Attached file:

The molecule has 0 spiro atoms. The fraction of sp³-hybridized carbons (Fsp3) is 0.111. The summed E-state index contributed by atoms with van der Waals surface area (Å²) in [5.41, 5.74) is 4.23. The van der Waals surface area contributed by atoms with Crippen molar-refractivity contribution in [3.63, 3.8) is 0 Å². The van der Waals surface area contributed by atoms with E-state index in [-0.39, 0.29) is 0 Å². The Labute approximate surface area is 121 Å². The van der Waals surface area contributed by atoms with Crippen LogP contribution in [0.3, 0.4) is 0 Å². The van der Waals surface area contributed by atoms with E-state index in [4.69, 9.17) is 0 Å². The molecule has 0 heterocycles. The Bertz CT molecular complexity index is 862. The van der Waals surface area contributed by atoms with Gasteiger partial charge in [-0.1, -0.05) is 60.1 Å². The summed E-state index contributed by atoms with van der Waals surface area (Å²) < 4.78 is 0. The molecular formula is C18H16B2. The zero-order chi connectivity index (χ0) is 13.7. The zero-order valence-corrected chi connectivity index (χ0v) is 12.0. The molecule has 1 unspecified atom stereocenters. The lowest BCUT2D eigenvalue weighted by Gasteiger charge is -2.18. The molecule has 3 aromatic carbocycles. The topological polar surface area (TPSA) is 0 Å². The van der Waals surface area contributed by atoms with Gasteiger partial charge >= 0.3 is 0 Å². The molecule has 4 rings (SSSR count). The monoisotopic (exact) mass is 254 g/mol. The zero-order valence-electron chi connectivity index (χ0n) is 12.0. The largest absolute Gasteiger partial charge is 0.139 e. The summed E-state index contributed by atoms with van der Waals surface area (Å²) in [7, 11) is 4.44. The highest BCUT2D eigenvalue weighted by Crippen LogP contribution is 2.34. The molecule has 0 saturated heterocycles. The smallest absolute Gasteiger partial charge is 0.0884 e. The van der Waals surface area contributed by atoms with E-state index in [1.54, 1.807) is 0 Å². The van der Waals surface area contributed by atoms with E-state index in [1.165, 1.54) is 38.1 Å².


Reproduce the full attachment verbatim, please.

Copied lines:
The molecule has 0 spiro atoms. The fraction of sp³-hybridized carbons (Fsp3) is 0.111. The summed E-state index contributed by atoms with van der Waals surface area (Å²) in [5.41, 5.74) is 4.23. The van der Waals surface area contributed by atoms with Crippen molar-refractivity contribution in [3.63, 3.8) is 0 Å². The van der Waals surface area contributed by atoms with E-state index in [-0.39, 0.29) is 0 Å². The Labute approximate surface area is 121 Å². The van der Waals surface area contributed by atoms with Crippen LogP contribution in [0.3, 0.4) is 0 Å². The van der Waals surface area contributed by atoms with E-state index in [4.69, 9.17) is 0 Å². The molecule has 0 heterocycles. The Bertz CT molecular complexity index is 862. The van der Waals surface area contributed by atoms with Gasteiger partial charge in [-0.1, -0.05) is 60.1 Å². The summed E-state index contributed by atoms with van der Waals surface area (Å²) < 4.78 is 0. The molecular formula is C18H16B2. The zero-order chi connectivity index (χ0) is 13.7. The zero-order valence-corrected chi connectivity index (χ0v) is 12.0. The molecule has 1 unspecified atom stereocenters. The lowest BCUT2D eigenvalue weighted by Gasteiger charge is -2.18. The molecule has 3 aromatic carbocycles. The topological polar surface area (TPSA) is 0 Å². The van der Waals surface area contributed by atoms with Gasteiger partial charge >= 0.3 is 0 Å². The molecule has 4 rings (SSSR count). The monoisotopic (exact) mass is 254 g/mol. The zero-order valence-electron chi connectivity index (χ0n) is 12.0. The largest absolute Gasteiger partial charge is 0.139 e. The summed E-state index contributed by atoms with van der Waals surface area (Å²) in [7, 11) is 4.44. The highest BCUT2D eigenvalue weighted by Crippen LogP contribution is 2.34. The molecule has 0 saturated heterocycles. The smallest absolute Gasteiger partial charge is 0.0884 e. The van der Waals surface area contributed by atoms with E-state index in [1.54, 1.807) is 0 Å². The van der Waals surface area contributed by atoms with E-state index in [1.165, 1.54) is 38.1 Å².